Session: 731. Autologous Transplantation: Clinical and Epidemiological I
Hematology Disease Topics & Pathways:
Clinical Research, Real World Evidence
Cohorts were identified from NDMM patients undergoing first autologous transplant between 2008 and 2018. Involvement had to be documented as absent or present. Maintenance treatment was defined as single-agent treatment within 6 months after first autologous transplant without relapse. Outcomes were calculated from the start of maintenance therapy. Primary end points were progression-free survival (PFS) and overall survival (OS). Secondary end point was cumulative incidence of relapse.
In total, 830 NDMM patients with or without EMD were eligible, receiving either thalidomide (n=287), lenalidomide (n=446), bortezomib (n=75), or daratumumab (n=22; results for these patients will be presented at the meeting). 107 had EMD (n=83 paraskeletal and n=24 organ involvement). Maintenance drug distribution did not differ between NDMM with or without EMD (P=0.69) and is shown in Table 1. Fewer patients with organ involvement had IgA MM (23% vs 21% for no EMD and paraskeletal involvement, respectively). Patients with organ involvement more frequently were ISS stage III (50% vs 24% for no EMD and 15% for paraskeletal involvement).
The median follow-up of the entire cohort was 44 months (95% CI, 40-48 months). According to involvement, 3-year PFS was 52% (48-57%) for patients without EMD, 56% (44-69%) for paraskeletal involvement, and 45% (22-68%) for organ involvement (P=0.15). Of note, early outcome after maintenance start appeared to be significantly worse for organ involvement, with 1-year PFS of 58% vs 81% for paraskeletal involvement and 82% for no EMD. 3-year OS was 81% (77-84%) for no EMD, 88% (80-96%) for paraskeletal involvement, and 68% (47-89%) for organ involvement (p=0.06). Survival curves are depicted in Figure 1. Regarding relapse, organ involvement showed worse early 1-year cumulative incidence, with 42% vs 19% for paraskeletal involvement and 16% for no EMD.
In terms of maintenance therapy in patients without EMD, 3-year PFS was 45% (38-52%) for thalidomide, 59% (52-65%) for lenalidomide, 45% (31-59%) for bortezomib (P=0.005). 3-year OS was 79% (73-85%), 83% (78-88%), and 74% (61-87%; P=0.30). Relapse incidence was also significantly different showing lower relapse rates for lenalidomide (P=0.002).
In terms of maintenance therapy in patients with EMD, 3-year PFS was 52% (36-67%) for thalidomide, 43% (27-60%) for lenalidomide, 65% (32-97%) for bortezomib (P=0.90). Overall survival was 81% (69-93%) for thalidomide, 86% (76-97%) for lenalidomide, and 89% (68-100%) for bortezomib (P=0.70).
In multivariable analysis on PFS (including ISS, performance score, age, remission status) adjusting for early events at 1 year, organ involvement was significantly associated with worse early outcome (hazard ratio, 3.35; P=0.002) and showed no significant difference vs patients with no EMD after 1 year of follow-up. Paraskeletal involvement was not associated with different PFS. Lenalidomide was associated with significantly reduced risk for death or relapse/progression (hazard ratio, 0.69; P=0.003) vs thalidomide, and no difference was seen for bortezomib vs thalidomide. For OS, organ involvement appeared to be associated with worse outcome (hazard ratio 1.71; P=0.17), while no difference was seen for paraskeletal and no EMD. Lenalidomide (hazard ratio 0.72; P=0.05) and bortezomib (hazard ratio, 0.56; P=0.06) appeared to be associated with better OS.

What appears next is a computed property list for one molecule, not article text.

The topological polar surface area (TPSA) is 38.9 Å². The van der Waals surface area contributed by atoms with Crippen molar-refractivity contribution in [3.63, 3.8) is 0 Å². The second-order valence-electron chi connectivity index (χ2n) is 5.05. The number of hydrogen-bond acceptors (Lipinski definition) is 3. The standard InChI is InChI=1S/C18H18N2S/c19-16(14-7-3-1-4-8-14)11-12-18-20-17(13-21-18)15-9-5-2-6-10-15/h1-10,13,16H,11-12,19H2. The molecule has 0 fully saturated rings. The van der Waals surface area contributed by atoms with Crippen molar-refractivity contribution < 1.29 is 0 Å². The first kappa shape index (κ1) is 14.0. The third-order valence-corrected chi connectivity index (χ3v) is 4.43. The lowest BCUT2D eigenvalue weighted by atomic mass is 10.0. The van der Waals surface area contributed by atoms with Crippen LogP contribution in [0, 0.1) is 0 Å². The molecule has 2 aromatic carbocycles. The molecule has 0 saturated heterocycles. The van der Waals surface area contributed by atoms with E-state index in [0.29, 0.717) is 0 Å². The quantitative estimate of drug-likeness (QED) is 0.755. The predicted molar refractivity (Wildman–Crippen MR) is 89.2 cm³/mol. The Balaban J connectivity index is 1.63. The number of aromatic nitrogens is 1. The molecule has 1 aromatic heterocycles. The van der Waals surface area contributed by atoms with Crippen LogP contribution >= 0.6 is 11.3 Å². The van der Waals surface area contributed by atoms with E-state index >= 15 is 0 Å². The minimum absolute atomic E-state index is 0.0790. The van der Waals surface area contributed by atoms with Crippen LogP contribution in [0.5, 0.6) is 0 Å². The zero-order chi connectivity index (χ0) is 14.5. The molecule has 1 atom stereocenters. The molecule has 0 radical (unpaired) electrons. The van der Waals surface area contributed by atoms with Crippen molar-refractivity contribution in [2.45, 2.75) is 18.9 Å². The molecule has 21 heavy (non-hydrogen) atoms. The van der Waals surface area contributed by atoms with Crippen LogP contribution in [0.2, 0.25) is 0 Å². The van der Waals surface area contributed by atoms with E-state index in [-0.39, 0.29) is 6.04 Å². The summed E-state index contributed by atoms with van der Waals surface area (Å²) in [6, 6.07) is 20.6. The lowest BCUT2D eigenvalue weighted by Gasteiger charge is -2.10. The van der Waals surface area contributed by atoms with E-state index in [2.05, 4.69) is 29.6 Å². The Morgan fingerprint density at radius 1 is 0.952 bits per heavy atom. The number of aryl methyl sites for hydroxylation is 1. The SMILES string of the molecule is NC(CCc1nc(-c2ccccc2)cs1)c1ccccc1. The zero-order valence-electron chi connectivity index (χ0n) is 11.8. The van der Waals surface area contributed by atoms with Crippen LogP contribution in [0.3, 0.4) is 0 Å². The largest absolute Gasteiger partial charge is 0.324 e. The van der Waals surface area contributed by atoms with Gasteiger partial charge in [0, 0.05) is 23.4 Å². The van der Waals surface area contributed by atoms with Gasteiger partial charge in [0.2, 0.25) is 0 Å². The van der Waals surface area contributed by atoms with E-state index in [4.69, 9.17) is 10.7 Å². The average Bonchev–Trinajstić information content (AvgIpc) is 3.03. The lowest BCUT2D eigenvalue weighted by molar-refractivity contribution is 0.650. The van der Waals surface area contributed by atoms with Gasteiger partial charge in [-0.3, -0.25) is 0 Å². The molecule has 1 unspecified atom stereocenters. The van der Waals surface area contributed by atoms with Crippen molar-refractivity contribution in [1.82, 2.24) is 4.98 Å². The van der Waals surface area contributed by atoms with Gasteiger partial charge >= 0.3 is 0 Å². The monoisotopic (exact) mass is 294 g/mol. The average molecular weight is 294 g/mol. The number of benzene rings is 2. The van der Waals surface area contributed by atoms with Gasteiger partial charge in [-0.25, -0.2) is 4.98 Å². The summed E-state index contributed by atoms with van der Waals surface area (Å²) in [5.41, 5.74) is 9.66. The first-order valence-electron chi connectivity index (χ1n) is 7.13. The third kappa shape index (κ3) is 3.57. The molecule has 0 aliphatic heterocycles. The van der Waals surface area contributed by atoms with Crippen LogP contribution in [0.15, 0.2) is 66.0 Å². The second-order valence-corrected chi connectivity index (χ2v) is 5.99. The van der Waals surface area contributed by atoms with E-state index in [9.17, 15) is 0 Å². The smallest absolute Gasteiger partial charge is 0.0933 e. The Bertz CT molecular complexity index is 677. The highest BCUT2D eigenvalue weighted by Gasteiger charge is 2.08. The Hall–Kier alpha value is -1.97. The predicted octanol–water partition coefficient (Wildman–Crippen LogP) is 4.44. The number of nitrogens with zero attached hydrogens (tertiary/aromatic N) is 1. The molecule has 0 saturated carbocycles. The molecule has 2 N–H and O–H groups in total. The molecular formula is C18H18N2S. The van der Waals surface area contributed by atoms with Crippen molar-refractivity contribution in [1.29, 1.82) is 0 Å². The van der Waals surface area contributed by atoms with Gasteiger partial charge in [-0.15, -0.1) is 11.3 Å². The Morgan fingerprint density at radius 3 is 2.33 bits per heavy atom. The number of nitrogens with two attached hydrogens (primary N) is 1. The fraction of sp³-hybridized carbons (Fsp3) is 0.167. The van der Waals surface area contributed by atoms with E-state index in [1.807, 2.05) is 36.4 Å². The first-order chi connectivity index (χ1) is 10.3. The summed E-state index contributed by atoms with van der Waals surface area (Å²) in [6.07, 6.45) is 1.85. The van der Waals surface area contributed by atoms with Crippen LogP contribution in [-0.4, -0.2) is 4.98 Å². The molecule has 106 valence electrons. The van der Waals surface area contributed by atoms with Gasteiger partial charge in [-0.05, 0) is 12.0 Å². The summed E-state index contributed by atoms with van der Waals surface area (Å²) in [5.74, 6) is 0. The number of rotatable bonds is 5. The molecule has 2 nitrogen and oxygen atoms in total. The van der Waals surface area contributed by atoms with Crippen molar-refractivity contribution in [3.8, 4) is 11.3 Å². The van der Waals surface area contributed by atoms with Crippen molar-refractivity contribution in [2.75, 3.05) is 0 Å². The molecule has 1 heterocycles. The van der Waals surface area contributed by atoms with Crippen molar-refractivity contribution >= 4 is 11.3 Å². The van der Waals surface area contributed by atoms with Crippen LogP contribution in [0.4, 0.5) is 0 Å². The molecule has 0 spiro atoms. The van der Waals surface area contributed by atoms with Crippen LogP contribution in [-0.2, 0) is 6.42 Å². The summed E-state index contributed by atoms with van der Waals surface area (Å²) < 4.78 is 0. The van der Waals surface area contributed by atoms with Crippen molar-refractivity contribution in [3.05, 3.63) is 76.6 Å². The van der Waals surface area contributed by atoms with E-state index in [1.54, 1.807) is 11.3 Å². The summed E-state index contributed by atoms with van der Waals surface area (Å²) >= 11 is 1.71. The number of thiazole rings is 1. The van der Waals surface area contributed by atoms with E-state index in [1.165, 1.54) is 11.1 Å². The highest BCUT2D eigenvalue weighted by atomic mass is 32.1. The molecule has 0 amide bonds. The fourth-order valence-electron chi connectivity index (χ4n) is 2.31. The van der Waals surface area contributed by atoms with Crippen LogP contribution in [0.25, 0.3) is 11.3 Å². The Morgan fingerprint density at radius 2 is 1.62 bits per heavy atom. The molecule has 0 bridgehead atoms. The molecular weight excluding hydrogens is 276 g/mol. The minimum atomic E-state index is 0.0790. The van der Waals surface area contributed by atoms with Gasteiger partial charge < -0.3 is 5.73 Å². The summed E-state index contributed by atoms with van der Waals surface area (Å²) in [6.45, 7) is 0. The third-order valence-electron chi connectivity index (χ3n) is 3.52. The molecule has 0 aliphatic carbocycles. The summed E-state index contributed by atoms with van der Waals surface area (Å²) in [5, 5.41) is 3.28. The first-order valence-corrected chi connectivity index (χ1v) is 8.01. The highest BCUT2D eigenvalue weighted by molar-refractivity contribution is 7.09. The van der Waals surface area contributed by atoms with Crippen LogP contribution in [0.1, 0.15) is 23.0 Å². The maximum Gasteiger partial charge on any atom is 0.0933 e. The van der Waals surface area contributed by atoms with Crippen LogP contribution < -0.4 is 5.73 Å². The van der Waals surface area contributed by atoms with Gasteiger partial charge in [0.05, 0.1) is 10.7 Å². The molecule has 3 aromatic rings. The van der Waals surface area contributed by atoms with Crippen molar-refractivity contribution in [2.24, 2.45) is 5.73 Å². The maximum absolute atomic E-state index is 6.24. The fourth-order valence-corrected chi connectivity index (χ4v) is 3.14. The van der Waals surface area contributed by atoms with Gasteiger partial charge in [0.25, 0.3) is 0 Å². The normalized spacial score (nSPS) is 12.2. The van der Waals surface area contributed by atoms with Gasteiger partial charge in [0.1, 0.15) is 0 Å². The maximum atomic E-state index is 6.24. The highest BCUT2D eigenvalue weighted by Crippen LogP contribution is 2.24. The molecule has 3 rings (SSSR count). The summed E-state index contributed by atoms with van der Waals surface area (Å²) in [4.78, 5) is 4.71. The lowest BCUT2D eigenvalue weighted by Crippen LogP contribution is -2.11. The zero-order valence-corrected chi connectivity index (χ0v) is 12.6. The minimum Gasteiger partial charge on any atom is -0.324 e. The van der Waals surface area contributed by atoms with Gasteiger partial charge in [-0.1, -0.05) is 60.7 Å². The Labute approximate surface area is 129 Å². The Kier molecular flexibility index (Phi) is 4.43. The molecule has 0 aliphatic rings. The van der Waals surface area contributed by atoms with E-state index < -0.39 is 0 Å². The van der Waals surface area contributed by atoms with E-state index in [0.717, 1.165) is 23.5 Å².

In conclusion, organ involvement was associated with worse early PFS, despite maintenance treatment. Different maintenance treatment did not seem to affect outcome in EMD. For patients without EMD, lenalidomide showed significantly higher PFS compared with thalidomide.
Disclosures: McDonald: BioCryst Pharmaceuticals: Honoraria, Membership on an entity's Board of Directors or advisory committees. Kobbe: Celgene: Research Funding. Anagnostopoulos: Abbvie: Other: clinical trials; Sanofi: Other: clinical trials ; Ocopeptides: Other: clinical trials ; GSK: Other: clinical trials; Incyte: Other: clinical trials ; Takeda: Other: clinical trials ; Amgen: Other: clinical trials ; Janssen: Other: clinical trials; novartis: Other: clinical trials; Celgene: Other: clinical trials; Roche: Other: clinical trials; Astellas: Other: clinical trials . Deconinck: Stemline Therapetutics: Membership on an entity's Board of Directors or advisory committees; Imunogen: Membership on an entity's Board of Directors or advisory committees; Chugai: Research Funding; Novartis: Research Funding; Pfizer: Other: Travel Grants, Research Funding; Abbevie: Research Funding. Delforge: Amgen: Honoraria, Membership on an entity's Board of Directors or advisory committees; Bristol Myers Squibb: Honoraria, Membership on an entity's Board of Directors or advisory committees. Thurner: Takeda: Honoraria; Abbvie: Other: Travel support; Janssen: Other: Travel support; EUSA-Pharma: Honoraria, Other: Travel Support; Astra-Zeneca: Honoraria; Merck: Honoraria. Mielke: DNA Prime SA: Speakers Bureau; Novartis: Speakers Bureau; Miltenyi: Other: Data safety monitoring board; Gilead/KITE: Other: Travel support, Expert panel ; Immunicum: Other: Data safety monitoring board; Celgene/BMS: Speakers Bureau. Beksac: Amgen,Celgene,Janssen,Takeda,Oncopeptides,Sanofi: Consultancy, Speakers Bureau. Schönland: Pfizer: Honoraria; Takeda: Honoraria, Other: Travel grants; Janssen: Honoraria, Other: Travel grants, Research Funding; Prothena: Honoraria, Other: Travel grants; Sanofi: Research Funding. Yakoub-Agha: Jazz Pharmaceuticals: Honoraria.
See more of: Oral and Poster Abstracts